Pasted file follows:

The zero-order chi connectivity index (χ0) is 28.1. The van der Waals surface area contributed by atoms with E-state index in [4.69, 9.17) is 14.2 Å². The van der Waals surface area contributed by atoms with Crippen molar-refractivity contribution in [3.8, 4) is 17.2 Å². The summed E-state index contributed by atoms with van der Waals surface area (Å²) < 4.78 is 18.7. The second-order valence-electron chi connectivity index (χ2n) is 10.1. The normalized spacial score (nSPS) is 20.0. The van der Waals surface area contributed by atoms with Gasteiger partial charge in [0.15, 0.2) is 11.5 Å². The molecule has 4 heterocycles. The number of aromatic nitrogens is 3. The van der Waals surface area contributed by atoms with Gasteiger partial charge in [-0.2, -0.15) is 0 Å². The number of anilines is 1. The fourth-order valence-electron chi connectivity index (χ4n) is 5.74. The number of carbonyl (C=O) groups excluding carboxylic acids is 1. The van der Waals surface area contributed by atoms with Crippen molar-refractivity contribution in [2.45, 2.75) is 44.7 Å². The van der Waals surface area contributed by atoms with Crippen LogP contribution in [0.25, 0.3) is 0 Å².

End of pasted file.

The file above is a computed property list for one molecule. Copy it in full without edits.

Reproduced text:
The zero-order chi connectivity index (χ0) is 28.1. The van der Waals surface area contributed by atoms with E-state index in [4.69, 9.17) is 14.2 Å². The van der Waals surface area contributed by atoms with Crippen molar-refractivity contribution in [3.8, 4) is 17.2 Å². The summed E-state index contributed by atoms with van der Waals surface area (Å²) < 4.78 is 18.7. The second-order valence-electron chi connectivity index (χ2n) is 10.1. The normalized spacial score (nSPS) is 20.0. The van der Waals surface area contributed by atoms with Gasteiger partial charge in [0.15, 0.2) is 11.5 Å². The molecule has 4 heterocycles. The number of aromatic nitrogens is 3. The van der Waals surface area contributed by atoms with Gasteiger partial charge in [-0.2, -0.15) is 0 Å². The number of anilines is 1. The fourth-order valence-electron chi connectivity index (χ4n) is 5.74. The number of carbonyl (C=O) groups excluding carboxylic acids is 1. The van der Waals surface area contributed by atoms with Crippen molar-refractivity contribution in [2.45, 2.75) is 44.7 Å². The van der Waals surface area contributed by atoms with Crippen LogP contribution in [0.25, 0.3) is 0 Å².